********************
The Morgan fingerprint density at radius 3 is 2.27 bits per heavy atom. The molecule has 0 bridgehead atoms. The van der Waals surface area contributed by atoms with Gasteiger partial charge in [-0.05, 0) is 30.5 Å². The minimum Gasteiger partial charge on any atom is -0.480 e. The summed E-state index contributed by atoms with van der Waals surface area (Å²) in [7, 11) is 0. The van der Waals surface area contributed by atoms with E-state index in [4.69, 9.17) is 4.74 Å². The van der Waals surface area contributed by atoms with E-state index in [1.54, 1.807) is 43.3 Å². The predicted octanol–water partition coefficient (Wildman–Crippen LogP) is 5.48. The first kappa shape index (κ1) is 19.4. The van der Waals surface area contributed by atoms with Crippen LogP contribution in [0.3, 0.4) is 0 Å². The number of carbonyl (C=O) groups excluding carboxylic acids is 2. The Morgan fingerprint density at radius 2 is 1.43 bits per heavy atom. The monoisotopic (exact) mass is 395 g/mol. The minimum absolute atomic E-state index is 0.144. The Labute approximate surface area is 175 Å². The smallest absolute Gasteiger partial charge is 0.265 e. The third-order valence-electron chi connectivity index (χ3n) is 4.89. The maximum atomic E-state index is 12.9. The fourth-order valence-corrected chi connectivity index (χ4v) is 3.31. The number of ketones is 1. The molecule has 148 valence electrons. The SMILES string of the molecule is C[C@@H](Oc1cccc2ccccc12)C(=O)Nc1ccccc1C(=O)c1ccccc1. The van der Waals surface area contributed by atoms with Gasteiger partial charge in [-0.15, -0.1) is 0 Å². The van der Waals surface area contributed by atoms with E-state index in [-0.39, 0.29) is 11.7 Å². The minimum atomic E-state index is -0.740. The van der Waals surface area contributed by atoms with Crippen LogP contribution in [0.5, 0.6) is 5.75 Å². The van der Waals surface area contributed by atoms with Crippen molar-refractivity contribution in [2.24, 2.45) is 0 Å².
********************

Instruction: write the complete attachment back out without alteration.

The Morgan fingerprint density at radius 3 is 2.27 bits per heavy atom. The molecule has 0 bridgehead atoms. The van der Waals surface area contributed by atoms with Gasteiger partial charge in [-0.05, 0) is 30.5 Å². The minimum Gasteiger partial charge on any atom is -0.480 e. The summed E-state index contributed by atoms with van der Waals surface area (Å²) in [7, 11) is 0. The van der Waals surface area contributed by atoms with E-state index in [4.69, 9.17) is 4.74 Å². The van der Waals surface area contributed by atoms with E-state index in [1.54, 1.807) is 43.3 Å². The predicted octanol–water partition coefficient (Wildman–Crippen LogP) is 5.48. The first kappa shape index (κ1) is 19.4. The van der Waals surface area contributed by atoms with Crippen LogP contribution in [0.3, 0.4) is 0 Å². The number of carbonyl (C=O) groups excluding carboxylic acids is 2. The Morgan fingerprint density at radius 2 is 1.43 bits per heavy atom. The monoisotopic (exact) mass is 395 g/mol. The minimum absolute atomic E-state index is 0.144. The Labute approximate surface area is 175 Å². The smallest absolute Gasteiger partial charge is 0.265 e. The third-order valence-electron chi connectivity index (χ3n) is 4.89. The maximum atomic E-state index is 12.9. The fourth-order valence-corrected chi connectivity index (χ4v) is 3.31. The number of ketones is 1. The molecule has 148 valence electrons. The SMILES string of the molecule is C[C@@H](Oc1cccc2ccccc12)C(=O)Nc1ccccc1C(=O)c1ccccc1. The van der Waals surface area contributed by atoms with Gasteiger partial charge in [-0.15, -0.1) is 0 Å². The van der Waals surface area contributed by atoms with E-state index in [-0.39, 0.29) is 11.7 Å². The minimum atomic E-state index is -0.740. The van der Waals surface area contributed by atoms with Crippen LogP contribution in [0.5, 0.6) is 5.75 Å². The van der Waals surface area contributed by atoms with Crippen molar-refractivity contribution in [2.24, 2.45) is 0 Å².